The Seven Heroes: Despite being labelled as heroes, these seven are actually the main villains of the game. Their names are Kzinssie, Noel, Rocbouquet, Bokhohn, Subier, Dantarg, and the leader Wagnas. All are apparently named after Japanese train stations, or at least what they are supposed to be named. I don't know.

Plot: So remember how I said I played the Famicom translated version? Yeah, there were some problems with it. The whole introduction to the game is done right, as are the first few bits, along with all menu screens and commands. But after that, if you played this translation, the rest of the dialogue is COMPLETE GIBBERISH. There's some leftover Japanese characters, which obviously I can't read. That's not the problem. The problem is that the dialogue is as I said, complete gibberish. Random letters, numbers, symbols, all inserted. This of course, negates the need for me to read into things. But without a guide to guide me through this entire game, I was pretty much stone cold clueless.

So these Seven Heroes apparently are the world saviors, then at one point they disappeared without a trace, then they return, AS DEMONS! The game also starts off with a bard telling the entire story, which the player actually plays.

The first playable emperor is Leon. He along with his recruits and son Gerard are simply ruining the monsters in some cave. They just do that for a while, then Avalon is attacked. Victor ends up dead, and apparently it was Kzinssie who was responsible for the attack. In an occupied town, Leon fights Kzinssie, but the latter pulls off his signature move, Soul Steal, completely killing Leon.

So since Victor is already dead, Gerard has to take the throne. Another attack happens, but at least Gerard manages to ward it off. Eventually, he gets his revenge and takes down Kzinssie, assuming he still has the evasion technique for Soul Steal. Afterwards, he gets to be a more experienced ruler, and from this point on the game pretty much is nonlinear. Several scenarios this game will offer include helping the fist fighters in the Dragons Den and infiltrating a monster fortress. At some point is a time shift, where Gerard isn't the emperor anymore, and you pick one. Investigating mines, preventing civil war, forming alliances with pirates, defeating an insect queen, helping (and later preventing) a sorceror with a volcano problem, gathering musical instruments, and for a male emperor, falling in love with a mermaid are just many of the sidequests this game provides.

But to really get anywhere in the game, the other six of the seven heroes must be defeated. Naturally, they can be in any order. Noel can be found in the wandering oasis in the desert, although it's possible to make peace with him first. Though, if you defeat Rocbouquet first (found in the jungle, you need a female emperor at some point to get a certain character too), he will attack you outright. Bokhohn the puppetmaster has a ship full of monsters in the grasslands, while Dantarg is flummoxing around caves apparently trying to feed from monsters. Subier apparently inhabits the waters, near a haunted ship, and the leader Wagnas corrupts the oriental eastern lands of the continent, even causing part of a castle to float in midair. Note that if some time passes, any of the undefeated heroes will be able to be in their second, more powerful form, and the very last one you kill will likely be in the final dungeon instead of where he's supposed to be.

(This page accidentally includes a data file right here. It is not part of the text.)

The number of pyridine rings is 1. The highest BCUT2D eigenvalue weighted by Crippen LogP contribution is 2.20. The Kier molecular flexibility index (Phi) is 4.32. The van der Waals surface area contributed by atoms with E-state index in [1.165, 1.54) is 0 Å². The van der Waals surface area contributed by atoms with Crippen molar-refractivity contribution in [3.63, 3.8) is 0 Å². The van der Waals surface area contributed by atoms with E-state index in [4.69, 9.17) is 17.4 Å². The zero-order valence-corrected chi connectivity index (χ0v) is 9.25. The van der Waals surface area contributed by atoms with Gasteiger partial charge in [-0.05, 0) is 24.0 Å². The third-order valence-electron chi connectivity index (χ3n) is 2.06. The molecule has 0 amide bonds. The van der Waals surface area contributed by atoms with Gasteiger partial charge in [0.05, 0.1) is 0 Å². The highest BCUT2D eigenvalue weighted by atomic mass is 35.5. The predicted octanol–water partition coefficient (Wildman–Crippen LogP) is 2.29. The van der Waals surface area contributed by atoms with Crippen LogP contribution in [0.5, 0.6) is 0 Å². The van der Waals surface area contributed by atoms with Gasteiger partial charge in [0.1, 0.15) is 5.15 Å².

For the final emperor/empress, they come into play after around five of the seven heroes are defeated. One of the first quests in this case involves taking down a newly reborn Kzinssie. Another involves the hive queen taking almost complete control of Avalon. Eventually though, it all boils down to reaching the final dungeon of the game, defeating the last hero alive, and then the apparent culmination of all seven heroes using all their signature maneuvers. Defeating them effectively ends the game, erasing the seven heroes from existence. The bard concludes the story, and the final emperor/empress is simply at the bar listening to the story. Surprisingly, the game becomes FULLY open-ended after this is finished, so whatever side stuff hasn't been done yet, have fun with that I guess? Grade: B

Music: Some songs were familiar, but in general, the music was of nice SNES quality. Grade: B

Overall Grade: B

B's across the board. Since I've actually finished this game, I was able to talk more about it. It's definitely one of the hardest SNES games I've played, due to how it's constructed. The return of features from Final Fantasy Legend and the revising of time constraints helped make this one a nice little experience. I think despite how hard it was and how incomplete the fan translation was, this game wasn't entirely that bad.